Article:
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Harvard Reverses Decision to Suspend 5 Pro-Palestine Protesters Following Faculty Council Appeal

The decision to grant the degrees marks a dramatic reversal from the University's initial decision to prevent the seniors from graduating at Commencement.
The decision to grant the degrees marks a dramatic reversal from the University's initial decision to prevent the seniors from graduating at Commencement. By Julian J. Giordano
By Michelle N. Amponsah, Joyce E. Kim, and Tilly R. Robinson, Crimson Staff Writers

The Harvard College Administrative Board reversed its decision to suspend five students for participating in the pro-Palestine encampment earlier this year after the Faculty Council criticized its handling of the cases.

The College informed students on Tuesday of their updated disciplinary charges, which saw the suspensions downgraded to probations of varying lengths, according to a person familiar with the decisions who was granted anonymity to discuss disciplinary matters.

The most severe probation charge will last for just one semester, a remarkable change from the initial punishments which required at least one student to withdraw from the College for three semesters. Some students who were initially placed on probation in late May also had the length of their probations reduced.

The students faced disciplinary action days before Harvard’s graduation ceremony in late May after College administrators deemed they were active participants in the 20-day pro-Palestine encampment staged in Harvard Yard during the end of the spring semester.

The decision to drop the suspensions and ease charges against other disciplined students represents a dramatic reversal less than two months after the the Ad Board — an administrative body responsible for the application and enforcement of Harvard College policies — prevented 13 seniors from receiving their degrees at Commencement.

Harvard administrators faced intense backlash from students and faculty members for pursuing disciplinary action against the undergraduates, with several prominent professors slamming the charges as overly harsh and unprecedented. More than 1,000 people also staged a walkout during Harvard’s graduation ceremony over the decision to deny diplomas to the 13 seniors.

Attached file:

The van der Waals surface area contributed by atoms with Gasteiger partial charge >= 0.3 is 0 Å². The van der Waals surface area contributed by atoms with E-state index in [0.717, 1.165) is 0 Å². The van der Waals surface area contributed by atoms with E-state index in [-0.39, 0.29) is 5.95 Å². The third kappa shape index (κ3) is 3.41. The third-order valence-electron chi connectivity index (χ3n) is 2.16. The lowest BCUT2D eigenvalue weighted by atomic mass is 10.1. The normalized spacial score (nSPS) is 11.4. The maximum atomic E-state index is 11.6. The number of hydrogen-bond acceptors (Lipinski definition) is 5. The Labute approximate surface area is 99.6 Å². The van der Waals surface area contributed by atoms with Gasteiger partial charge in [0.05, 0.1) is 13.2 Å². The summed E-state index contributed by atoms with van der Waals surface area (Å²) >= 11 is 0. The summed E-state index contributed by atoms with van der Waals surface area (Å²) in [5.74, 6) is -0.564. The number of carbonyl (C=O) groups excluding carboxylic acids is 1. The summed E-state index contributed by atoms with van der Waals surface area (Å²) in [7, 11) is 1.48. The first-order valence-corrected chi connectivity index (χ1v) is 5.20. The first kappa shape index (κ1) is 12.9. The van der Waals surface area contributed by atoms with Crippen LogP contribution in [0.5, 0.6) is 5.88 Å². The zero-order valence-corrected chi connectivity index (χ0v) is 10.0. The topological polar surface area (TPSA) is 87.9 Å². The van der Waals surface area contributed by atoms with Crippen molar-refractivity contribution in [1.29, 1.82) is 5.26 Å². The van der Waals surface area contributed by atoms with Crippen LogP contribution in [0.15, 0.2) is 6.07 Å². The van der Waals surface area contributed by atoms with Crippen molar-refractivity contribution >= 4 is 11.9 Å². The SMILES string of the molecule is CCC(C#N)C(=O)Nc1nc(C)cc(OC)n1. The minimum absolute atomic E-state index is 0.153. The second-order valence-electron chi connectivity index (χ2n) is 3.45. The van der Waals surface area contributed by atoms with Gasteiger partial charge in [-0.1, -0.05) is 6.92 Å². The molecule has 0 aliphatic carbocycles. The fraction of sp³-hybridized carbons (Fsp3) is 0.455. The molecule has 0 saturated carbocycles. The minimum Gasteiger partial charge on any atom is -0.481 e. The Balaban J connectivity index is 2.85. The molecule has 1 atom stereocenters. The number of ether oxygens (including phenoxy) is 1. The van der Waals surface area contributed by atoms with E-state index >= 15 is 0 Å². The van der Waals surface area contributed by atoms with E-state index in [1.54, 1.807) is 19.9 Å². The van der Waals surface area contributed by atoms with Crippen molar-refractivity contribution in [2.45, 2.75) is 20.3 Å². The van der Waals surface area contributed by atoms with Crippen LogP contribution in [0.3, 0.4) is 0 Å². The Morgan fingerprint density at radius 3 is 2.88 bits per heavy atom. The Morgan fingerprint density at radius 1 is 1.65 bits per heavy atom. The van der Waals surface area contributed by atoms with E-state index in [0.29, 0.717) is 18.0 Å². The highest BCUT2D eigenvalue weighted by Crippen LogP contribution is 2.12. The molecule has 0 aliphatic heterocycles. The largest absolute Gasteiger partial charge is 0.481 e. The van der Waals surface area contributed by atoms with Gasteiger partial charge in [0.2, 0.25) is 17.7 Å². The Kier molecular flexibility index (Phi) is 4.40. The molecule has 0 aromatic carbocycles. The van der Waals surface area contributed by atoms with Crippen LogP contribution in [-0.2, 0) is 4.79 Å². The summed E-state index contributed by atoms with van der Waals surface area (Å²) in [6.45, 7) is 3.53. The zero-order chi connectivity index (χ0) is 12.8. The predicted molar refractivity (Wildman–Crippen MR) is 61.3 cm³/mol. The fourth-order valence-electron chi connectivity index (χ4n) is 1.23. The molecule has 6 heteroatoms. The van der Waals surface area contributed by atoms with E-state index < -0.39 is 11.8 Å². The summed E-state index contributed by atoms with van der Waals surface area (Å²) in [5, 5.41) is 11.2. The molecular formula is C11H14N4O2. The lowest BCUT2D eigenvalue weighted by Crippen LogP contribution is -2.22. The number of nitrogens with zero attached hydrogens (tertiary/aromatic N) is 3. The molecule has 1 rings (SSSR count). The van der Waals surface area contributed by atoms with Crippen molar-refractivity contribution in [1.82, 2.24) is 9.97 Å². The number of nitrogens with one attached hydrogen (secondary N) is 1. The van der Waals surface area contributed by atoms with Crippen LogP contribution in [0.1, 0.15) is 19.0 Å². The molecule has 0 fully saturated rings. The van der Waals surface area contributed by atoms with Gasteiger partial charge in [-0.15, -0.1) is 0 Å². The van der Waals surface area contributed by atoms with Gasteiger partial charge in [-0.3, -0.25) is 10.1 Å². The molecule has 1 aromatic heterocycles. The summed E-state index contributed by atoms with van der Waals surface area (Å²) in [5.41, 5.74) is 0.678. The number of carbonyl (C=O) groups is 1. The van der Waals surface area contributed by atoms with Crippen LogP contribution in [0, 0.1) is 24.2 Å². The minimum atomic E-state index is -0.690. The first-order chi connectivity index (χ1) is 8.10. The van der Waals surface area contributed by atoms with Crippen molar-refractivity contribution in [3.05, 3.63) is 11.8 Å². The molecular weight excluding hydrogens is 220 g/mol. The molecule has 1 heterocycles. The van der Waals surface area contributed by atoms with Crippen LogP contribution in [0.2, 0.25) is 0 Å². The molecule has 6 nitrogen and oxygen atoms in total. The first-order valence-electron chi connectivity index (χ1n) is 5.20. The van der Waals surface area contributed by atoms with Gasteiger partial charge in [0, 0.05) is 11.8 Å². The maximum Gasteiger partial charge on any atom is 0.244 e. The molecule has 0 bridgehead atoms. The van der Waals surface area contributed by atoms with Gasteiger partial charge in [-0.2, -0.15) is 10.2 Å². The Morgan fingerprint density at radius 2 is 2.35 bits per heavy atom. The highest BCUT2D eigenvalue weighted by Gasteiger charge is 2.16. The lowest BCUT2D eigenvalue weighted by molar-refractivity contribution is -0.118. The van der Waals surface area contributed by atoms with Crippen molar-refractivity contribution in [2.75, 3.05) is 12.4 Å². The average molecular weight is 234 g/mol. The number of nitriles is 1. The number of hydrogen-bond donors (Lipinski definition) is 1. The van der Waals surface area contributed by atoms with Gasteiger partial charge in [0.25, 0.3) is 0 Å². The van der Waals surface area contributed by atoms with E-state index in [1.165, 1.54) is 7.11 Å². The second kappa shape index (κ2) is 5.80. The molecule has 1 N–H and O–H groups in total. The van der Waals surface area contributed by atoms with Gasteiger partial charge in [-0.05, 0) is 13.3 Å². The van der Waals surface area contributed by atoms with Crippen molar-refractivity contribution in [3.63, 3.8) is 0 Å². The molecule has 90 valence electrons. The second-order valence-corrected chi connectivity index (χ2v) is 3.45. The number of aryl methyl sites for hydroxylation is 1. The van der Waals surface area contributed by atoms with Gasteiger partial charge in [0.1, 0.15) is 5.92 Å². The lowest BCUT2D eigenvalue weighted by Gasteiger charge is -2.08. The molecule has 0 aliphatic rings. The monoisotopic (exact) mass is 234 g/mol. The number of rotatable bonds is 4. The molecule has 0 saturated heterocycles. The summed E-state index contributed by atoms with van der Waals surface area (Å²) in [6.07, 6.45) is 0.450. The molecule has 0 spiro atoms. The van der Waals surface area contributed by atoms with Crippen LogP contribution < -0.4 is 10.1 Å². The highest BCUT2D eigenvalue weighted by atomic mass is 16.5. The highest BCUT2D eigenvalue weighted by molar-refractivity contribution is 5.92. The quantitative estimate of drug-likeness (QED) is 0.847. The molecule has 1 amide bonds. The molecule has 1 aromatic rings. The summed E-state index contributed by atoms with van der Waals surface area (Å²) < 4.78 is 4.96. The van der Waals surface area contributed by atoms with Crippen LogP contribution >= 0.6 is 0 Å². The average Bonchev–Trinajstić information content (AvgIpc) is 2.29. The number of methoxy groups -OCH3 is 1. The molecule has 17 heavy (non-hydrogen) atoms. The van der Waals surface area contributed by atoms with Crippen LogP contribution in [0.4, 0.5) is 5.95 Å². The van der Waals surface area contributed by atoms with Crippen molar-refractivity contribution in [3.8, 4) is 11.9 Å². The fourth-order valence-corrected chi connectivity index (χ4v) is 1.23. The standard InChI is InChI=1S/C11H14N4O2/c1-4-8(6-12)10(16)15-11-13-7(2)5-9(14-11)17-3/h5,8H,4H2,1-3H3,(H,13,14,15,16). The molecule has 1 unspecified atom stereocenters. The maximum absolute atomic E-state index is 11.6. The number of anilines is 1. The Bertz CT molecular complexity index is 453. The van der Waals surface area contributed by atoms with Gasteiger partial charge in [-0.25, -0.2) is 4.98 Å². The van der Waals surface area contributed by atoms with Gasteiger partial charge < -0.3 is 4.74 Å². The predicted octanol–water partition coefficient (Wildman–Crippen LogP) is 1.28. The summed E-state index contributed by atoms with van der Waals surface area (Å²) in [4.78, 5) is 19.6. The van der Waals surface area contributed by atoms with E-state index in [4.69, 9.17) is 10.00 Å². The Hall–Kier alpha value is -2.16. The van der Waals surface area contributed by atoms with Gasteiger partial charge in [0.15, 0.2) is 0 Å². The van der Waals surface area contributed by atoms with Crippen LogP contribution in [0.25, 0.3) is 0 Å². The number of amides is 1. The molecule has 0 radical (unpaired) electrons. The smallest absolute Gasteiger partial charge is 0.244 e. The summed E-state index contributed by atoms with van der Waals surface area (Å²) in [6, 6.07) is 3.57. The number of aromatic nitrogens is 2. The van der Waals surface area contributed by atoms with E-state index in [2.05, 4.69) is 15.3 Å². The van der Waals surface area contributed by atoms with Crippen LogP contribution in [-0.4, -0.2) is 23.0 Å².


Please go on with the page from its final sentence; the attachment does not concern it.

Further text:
The tensions over the disciplinary charges revealed a rift between the Ad Board and a large group of Harvard faculty members who sought to reinstate the sanctioned seniors into the list of degrees for conferral. The FAS rebellion forced the Harvard Corporation — the University’s highest governing body — to choose between siding with its own faculty or the disciplinary board.

It’s not the first time Harvard has flip-flopped in its attempts to take disciplinary and administrative actions against pro-Palestine protesters. The College initially placed 20 members of the encampment on involuntary leaves of absence before reinstating them just days later, after the occupation ended.

By reversing the charges against the student activists, Harvard may have further emboldened pro-Palestine student groups ahead of the return to campus in September.

“After sustained student and faculty organizing, Harvard has caved in, showing that student intifada will always prevail,” organizers wrote in a joint Instagram post from the Palestine Solidarity Committee, Harvard Out of Occupied Palestine, and the African and African American Resistance Organization.

All College students who were sanctioned for their involvement with the encampment submitted appeals and requests for reconsideration by early June, according to a HOOP organizer.

Students have two routes to contest Ad Board decisions: filing appeals, which are heard by both the Ad Board and the Faculty Council, or reconsideration requests, which are considered only by the former.

The Ad Board appears to have initially dismissed some students’ appeals — but returned to the cases only after the Faculty Council let others move forward.

In at least one student’s case, the Ad Board initially did not approve the student’s request for reconsideration, according to a letter sent to the student. But after the Faculty Council urged the body to revisit similar cases for students who had submitted appeals, the Ad Board granted the student’s reconsideration request and reduced the original penalty.

“The Faculty Council provided additional guidance to the Administrative Board to consider regarding the imposition of sanctions in cases involving violations similar to yours,” the letter reads.

—Staff writers Cam E. Kettles and Neil H. Shah contributed reporting.

—Staff writer Michelle N. Amponsah can be reached at michelle.amponsah@thecrimson.com. Follow her on Twitter @mnamponsah.

—Staff writer Joyce E. Kim can be reached at joyce.kim@thecrimson.com. Follow her on X at @joycekim324.

—Staff writer Tilly R. Robinson can be reached at tilly.robinson@thecrimson.com. Follow her on X @tillyrobin.

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